Maltese Ferule recognised as endemic species

The Environment Authority has announced the designation of a new endemic species for Malta, which reaffirms the North African affinity of some of the Maltese flora

Il-ferla
Il-ferla

The Environment and Resources Authority has announced the designation of a new endemic species for Malta – Il-Ferla or Ferule in English. The plant's scientific name is Ferula Melitensis.

The species is unique to the Maltese islands, hosting much difference both morphologically and genetically from other European and African ferule species. The ferule does whoever bare resemblance to the Tunisian Ferule which is not found in Malta

The difference between the Maltese plant and the more commonly found ferule, is that the Maltese plant is stockier, with difference's in leaves, flowers, flowering periods, fruits and seedings.

The plant is quite common in Malta, where it grows in a variety of different soils and habitats. 

Traditionally, the species was used for the treatment of dysentery or the treatment of skin infections – however such uses are no longer advised, as the plan can be poisonous if the inappropriate dosage is given.  

The ferule was also used to sharpen razor blades, or be an alternative to ‘firewood’ – the dried pith was sometimes also used to burn tinder slowly.

It is also known to produce compounds that have diverse pharmacological effects, including antibiotic/antimicrobial and compounds used in the treatment of cancer. It is because of this that the ferulenol is being considered as a lead compound in drug discovery.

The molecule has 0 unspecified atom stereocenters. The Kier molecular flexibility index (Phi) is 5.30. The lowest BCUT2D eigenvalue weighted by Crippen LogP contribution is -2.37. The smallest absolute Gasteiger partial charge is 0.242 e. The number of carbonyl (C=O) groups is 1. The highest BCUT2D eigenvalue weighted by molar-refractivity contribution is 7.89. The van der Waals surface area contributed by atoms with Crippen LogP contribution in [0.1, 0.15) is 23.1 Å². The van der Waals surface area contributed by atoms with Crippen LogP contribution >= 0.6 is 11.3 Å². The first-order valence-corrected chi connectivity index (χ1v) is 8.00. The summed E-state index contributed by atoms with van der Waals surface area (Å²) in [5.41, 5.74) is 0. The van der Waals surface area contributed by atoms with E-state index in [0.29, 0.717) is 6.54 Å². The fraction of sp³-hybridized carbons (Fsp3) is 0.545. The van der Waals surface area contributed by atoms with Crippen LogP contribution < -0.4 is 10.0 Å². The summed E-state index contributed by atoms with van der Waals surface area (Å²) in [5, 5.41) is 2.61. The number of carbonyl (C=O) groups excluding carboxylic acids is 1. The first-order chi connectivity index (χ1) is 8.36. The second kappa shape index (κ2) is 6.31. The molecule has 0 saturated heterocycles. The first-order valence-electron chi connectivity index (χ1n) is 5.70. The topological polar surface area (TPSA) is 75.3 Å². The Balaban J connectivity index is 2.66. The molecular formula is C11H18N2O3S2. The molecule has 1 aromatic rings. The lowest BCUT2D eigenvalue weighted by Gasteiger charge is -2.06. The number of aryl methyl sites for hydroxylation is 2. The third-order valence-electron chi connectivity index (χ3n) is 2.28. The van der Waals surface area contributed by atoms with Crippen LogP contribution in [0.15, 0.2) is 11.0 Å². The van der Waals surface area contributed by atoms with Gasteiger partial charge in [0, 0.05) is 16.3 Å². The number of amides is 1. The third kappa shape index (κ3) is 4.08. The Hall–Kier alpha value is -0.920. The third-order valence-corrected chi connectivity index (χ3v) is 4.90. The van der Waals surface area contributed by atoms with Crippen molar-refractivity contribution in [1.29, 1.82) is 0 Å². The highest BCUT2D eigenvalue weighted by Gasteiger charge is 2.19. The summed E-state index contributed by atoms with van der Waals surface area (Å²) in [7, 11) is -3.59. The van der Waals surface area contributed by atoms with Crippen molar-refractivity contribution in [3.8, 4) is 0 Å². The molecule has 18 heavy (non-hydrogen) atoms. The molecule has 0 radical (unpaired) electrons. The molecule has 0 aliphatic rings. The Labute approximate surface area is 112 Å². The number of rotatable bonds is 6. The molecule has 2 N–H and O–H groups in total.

The species also shed's more information on biogeography, confirming the North African affinity of some of the Maltese flora. Currently, the known origins of the Maltese ferule are assumed to be due to geographic isolation from North Africa as a result of alternating sea-levels in the period between 5.96 to 5.33 million years ago.

The is currently not the first plan species that confirm such a link since many unique endemic Maltese species show North African affinities such as the Maltese Salt Tree (Darniella melitensis; is-siġra tal-irmied) and the Maltese Fleabane (Chiliadenus bocconei; it-tulliera ta’ Malta).

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